Some really annoying trends have arisen in Modern Country Music in the last few years. For many of you, Country music is in itself is an annoying trend! Stay with me…. I have been listening to Country music for over 3 decades. I “speak the language” you might say. In recent years, a particular technique Nashvillian (hidden pun) songwriters have been using has just become nearly laughable. It works like this: If you name lots rural nouns or Country music legends in your song, you’ve somehow earned “Country Cred.” Like somehow your song is more country and the artist is more ‘backwoods!??’ Since unique ideas in country music seem to be at a minimum these days, this sort of thing is a requirement. The formula-driven, soul-sucking, and dumbing down of this genre has been in full effect for a while. MInd you, the writers/producers are smart and they know exactly what they’re creating. This excludes the newbie country songwriters trying to break in, who have already drank the boots-buckles-new cowboy-hat I say ‘y’all’ now, KoolAid. They’re lost altogether.
If a song title could ever b-slap you into the trite plastic fake rural world in under a second, “John Cougar, John Deere, and John 3:16″ Will! In fact, you probably just felt the sting of it from only reading the title! These songwriters took an overdose of bad-lyric-steroids before birthing that steaming pile of a song. The most disappointing part of it is that the song came from the amazing pens and minds of 3 musicians Modern Country Music heavies who I REALLY respect; Dan Huff, Shane McAnally,and Keith Urban!!!
Here’s a short list (???) of “things” in their song they just had to mention: Marilyn Monroe, Garden of Eden, John Cougar, John Deere, John 3:16 Mark Twain, Mississippi, Hemingway, Wheel of Fortune, Gibson guitar, Victrola, Pepsi Cola, Chevy, John Wayne, Superman, California, Kris Kristofferson, and Don McLean! This is like a college level songwriting assignment come to life.
Forget the construction of lasting meaningful imagery. That takes wayyyy too much time and skill to develop! We need fluff, digestible, disposable, common-gut-feeling, don’t-have-to-imagine-it, “STUFF.” These writers take already-created-images and simply through the names of such into their song.
In this pathetic day and age most writers are making virtually little no money except the “A-List” writers. The A-List is now the 5% of the writers who are A) connected and getting cuts because they’ve gotten cuts prior B) are uber-careful to keep their close circle closed for obvious reasons (loss of cha-ching) UNLESS to get a large cut off introducing a new/ younger/hipper writer (cha-ching) who’ll do the same thing later on to someone else when the original A-List has either died or retired and they themselves are not as ‘relevant’ (cha-ching). Perhaps, we should give the Modern Country Writers a “well done!” for figuring out a way to quickly connect with the audience, programmers, and advertisers in a cheap “heroin-into-a-new-users-vein” type of way? After all, the single is king and Nashville is in the business of moving product…much like the Mexican Mafia is! BTW- “Connecting with the audience” is 100% arguable. If I play an average song to you 100xs, it might still be average, but you’ll be singing after we’re done, which is exactly what Clear Channel will do to any song in the top 40.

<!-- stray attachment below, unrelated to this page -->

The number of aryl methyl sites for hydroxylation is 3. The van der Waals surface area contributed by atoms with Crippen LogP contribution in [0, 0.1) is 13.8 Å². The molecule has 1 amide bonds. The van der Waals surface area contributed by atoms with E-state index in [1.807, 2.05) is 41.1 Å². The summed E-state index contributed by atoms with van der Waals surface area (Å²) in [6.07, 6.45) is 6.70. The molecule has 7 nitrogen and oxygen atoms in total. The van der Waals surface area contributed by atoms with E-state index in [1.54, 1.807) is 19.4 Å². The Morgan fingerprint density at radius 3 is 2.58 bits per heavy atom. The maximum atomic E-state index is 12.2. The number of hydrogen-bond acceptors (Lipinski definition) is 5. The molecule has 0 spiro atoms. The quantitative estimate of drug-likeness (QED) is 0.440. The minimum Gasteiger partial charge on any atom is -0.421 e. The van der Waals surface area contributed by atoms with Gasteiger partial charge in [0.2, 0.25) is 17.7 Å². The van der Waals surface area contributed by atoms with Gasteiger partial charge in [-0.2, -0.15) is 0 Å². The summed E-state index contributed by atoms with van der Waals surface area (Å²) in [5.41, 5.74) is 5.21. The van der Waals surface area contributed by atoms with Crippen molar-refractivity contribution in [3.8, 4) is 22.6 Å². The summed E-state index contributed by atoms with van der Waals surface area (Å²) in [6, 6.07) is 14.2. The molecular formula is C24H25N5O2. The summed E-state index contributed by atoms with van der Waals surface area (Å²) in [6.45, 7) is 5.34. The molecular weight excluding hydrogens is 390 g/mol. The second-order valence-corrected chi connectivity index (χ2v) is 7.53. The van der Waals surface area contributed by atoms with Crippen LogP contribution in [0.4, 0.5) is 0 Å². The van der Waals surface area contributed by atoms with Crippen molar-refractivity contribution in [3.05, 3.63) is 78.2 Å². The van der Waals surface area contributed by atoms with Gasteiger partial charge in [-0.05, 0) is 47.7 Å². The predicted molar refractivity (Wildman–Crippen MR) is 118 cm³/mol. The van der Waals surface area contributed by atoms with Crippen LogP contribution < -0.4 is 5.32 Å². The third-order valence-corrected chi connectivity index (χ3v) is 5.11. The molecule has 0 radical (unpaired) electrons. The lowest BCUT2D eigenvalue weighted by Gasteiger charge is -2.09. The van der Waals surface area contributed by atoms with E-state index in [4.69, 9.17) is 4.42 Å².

“John Cougar, John Deere, and John 3:16″ is still played on Modern Country Music radio stations and it sounds especially saccharine, empty, and gimmicky (especially with it’s up a half step and back down, modulation). Originally, I heard that song immediately followed by by Brett Eldridge & Scooter Carusoe’s 2013 “Mean to Me,” a gorgeously well crafted song. There was simply no comparison, with the latter dwarfing the former.
Gimmicky have been around for ever. Sedaka’s “Calendar Girl” comes to mind, and so does “The Streak.” It’s Nothingness and for all of it’s cleverness, it’s equally packed with forgettable-ness.
So, where does Modern Country Music go from here? So far, it seems like downwards!